All Blacks coach Steve Hansen still winning as Nature Strip part-owner

He used to coach the best rugby team in the world. These days, he shares in the ownership of the world’s best sprinter.

All Blacks legend Sir Steve Hansen has retired as coach of the New Zealand team and can devote more time to his other sporting passion, horse racing.

Hansen is a part-owner of super sprinter Nature Strip, the hot favourite for the Group 3 $160,000 TAB Concorde Stakes (1000m) at Royal Randwick on Saturday.

Unfortunately, Hansen won’t have the opportunity to be trackside to watch the Chris Waller-trained Nature Strip due to the global coronavirus pandemic.

Previously, his role as All Blacks coach also kept him away for many of the chestnut’s big race wins.

“I did see Nature Strip win his first Group 1, The Galaxy at Rosehill and that was a great day,’’ Hansen told The Daily Telegraph.

“But when The Everest was on last year I was in Japan for the World Cup with the All Blacks. The day he won the TJ Smith Stakes in April, there was no crowds due to coronavirus.

“We have it (COVID-19) back a bit in New Zealand but not in the South Island where I live. I will be watching Nature Strip’s race at home, we do get great coverage of Australian racing over here.’’

Hansen was at Rosehill to witness Nature Strip’s win in The Galaxy last year. Picture: AAPSource:AAP

Hansen retired as coach of the All Blacks after they won the bronze medal at the 2019 Rugby World Cup.

During his tenure in charge of the world’s most famous rugby side, Hansen coached them to 93 wins from 107 games for a win ratio of 86 per cent including the 2015 World Cup.

So, how does watching racing’s excitement machine, Nature Strip, winning Group 1 races compare to coaching the All Blacks to Test and World Cup glory?

“They are totally different,’’ Hansen said.

“When you are part of a team and you are the coach, you have premier control over what happens.

“But when you own shares in a racehorse, you have no control. There is always a huge build-up of anticipation before a race and then in about a minute it is all over.

“Emotionally, either you are still on a real high because you have gone real good or you haven’t gone any good and you are on a bit of a downer but that is what makes racing such a great sport.’’

Hansen revealed he has had a lifelong interest in thoroughbred racing as his father, Des, was a successful owner-trainer.

“I grew up wanting to be a jockey – but I out-grew that!’’ he said.

“Over the years, I’ve had quite a few horses but New Zealand racing is not going that ‘good’, I don’t think, stake money-wise.

“So, I got talked into taking some shares in a horse called Theanswermyfriend, which is the same syndicate as Nature Strip. When the shares in Nature Strip came up I took them, and I’ve got shares in four or five others as well.’’

Sky Racing news update

Sky Racing news update

Nature Strip doesn’t quite boast the winning strike-rate of the All Blacks but with 14 wins from 23 starts, he is acknowledged as the best sprinter in training.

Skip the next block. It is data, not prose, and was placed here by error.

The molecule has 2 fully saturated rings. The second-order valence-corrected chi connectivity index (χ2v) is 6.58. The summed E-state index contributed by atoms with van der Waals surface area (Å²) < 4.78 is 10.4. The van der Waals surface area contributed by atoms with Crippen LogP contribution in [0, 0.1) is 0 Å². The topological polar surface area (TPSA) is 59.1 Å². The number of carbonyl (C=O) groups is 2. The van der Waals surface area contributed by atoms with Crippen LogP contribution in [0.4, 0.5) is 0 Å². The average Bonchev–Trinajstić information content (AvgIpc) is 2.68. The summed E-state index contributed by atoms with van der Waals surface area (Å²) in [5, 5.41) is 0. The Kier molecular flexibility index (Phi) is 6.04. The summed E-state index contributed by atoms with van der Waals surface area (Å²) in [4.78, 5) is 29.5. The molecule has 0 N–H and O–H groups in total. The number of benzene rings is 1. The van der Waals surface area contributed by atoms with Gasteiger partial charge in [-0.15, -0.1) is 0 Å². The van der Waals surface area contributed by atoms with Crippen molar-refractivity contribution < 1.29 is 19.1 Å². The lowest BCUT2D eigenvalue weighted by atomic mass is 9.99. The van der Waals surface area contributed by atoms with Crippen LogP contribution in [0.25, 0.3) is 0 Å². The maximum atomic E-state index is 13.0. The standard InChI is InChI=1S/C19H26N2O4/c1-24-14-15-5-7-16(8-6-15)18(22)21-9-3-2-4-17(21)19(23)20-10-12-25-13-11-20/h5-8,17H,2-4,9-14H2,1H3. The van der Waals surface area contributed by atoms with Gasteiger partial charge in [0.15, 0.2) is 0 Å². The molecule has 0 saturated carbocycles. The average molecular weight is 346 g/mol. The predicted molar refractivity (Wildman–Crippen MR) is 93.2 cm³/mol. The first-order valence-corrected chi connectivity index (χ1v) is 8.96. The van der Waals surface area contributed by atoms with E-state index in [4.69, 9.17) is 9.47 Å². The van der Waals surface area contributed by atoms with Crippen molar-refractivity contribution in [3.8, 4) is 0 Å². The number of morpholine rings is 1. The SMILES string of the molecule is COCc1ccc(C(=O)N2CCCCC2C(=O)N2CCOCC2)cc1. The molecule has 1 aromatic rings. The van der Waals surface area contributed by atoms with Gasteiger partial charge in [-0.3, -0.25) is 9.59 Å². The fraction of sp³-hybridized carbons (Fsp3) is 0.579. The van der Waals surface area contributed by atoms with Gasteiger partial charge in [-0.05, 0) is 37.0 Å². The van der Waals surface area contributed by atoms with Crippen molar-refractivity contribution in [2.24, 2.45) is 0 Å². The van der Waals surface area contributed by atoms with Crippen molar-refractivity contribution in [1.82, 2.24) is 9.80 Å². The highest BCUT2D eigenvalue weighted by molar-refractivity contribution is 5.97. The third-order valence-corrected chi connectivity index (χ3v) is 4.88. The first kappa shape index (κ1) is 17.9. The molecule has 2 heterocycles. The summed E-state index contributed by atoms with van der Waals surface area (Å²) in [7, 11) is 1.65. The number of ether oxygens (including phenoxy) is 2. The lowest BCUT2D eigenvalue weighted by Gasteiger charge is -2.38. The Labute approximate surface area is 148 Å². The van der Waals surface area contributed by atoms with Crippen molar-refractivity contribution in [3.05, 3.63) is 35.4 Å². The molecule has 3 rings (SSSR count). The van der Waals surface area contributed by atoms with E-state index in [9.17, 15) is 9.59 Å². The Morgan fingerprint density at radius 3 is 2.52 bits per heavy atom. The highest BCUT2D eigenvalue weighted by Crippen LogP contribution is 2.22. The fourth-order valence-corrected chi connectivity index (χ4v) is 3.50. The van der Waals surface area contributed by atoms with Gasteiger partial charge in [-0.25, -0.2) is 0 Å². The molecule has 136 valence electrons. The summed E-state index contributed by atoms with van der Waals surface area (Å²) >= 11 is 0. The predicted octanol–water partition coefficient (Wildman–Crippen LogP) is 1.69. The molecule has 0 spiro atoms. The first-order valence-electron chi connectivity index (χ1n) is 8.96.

Hansen might be regarded as one of the finest minds in world rugby but his racing intellect is also without question and it was obvious during this interview he thoroughly enjoys talking about his powerhouse six-year-old chestnut.

“Everyone says Nature Strip is an enigma, either he goes well or he doesn’t,’’ Hansen said. “But he has only been out of the first four (placings) twice in his career.’’

Nature Strip has won four Group 1 races and more than $5 million prizemoney in his race career so far but Hansen also pointed out some of the sprinter’s outstanding efforts in defeat.

“His fourth in The Everest last year was a good run when he did all the work in front,’’ said Hansen of Nature Strip’s effort behind Yes Yes Yes which established a track record 1m 7.32s for the Randwick 1200m.

“Even when he ran fourth in the Doomben 10,000 last year, he sat five wide the whole way, it was a brilliant run.’’

But Hansen is also very aware that Nature Strip can be his own worst enemy by over-racing, particularly at the start of a race campaign.

“When he is fresh, he can go a bit hard,’’ Hansen admitted.

“His race down the straight (fourth to Gytrash in the Lightning Stakes when resuming earlier this year) he was just too fresh. He is starting to relax better now he is older, he is starting to work it out.’’

Nature Strip produced the most complete performance of his race career so far at his most recent start when he travelled nicely under James McDonald, leading throughout to dominate a crack field of sprinters in the TJ Smith Stakes during The Championships back in April.

There were plans to take on the world at Royal Ascot in June but the global pandemic ended those ambitions.

Hansen hopes missing the opportunity to race at Royal Ascot will have Nature Strip primed for his “Grand Final”, the $15 million The TAB Everest (1200m) at Royal Randwick on October 17.

“I think this is the ideal preparation for The Everest and everything has gone right so far – touch wood that continues to do so,’’ Hansen said.

“Chris (Waller) and his team are magicians and the horse’s two barrier going into Saturday (Concorde Stakes) have been very good.

“I catch up with Chris every now and again, he is a good man, loves the All Blacks, too, but he doesn’t build Nature Strip up too much.

“He’s too smart for that, he just says the horse is going well and he’s happy with him. If Chris Waller is happy, I’m happy!”

Originally published asWinning still in All Blacks legend’s Nature

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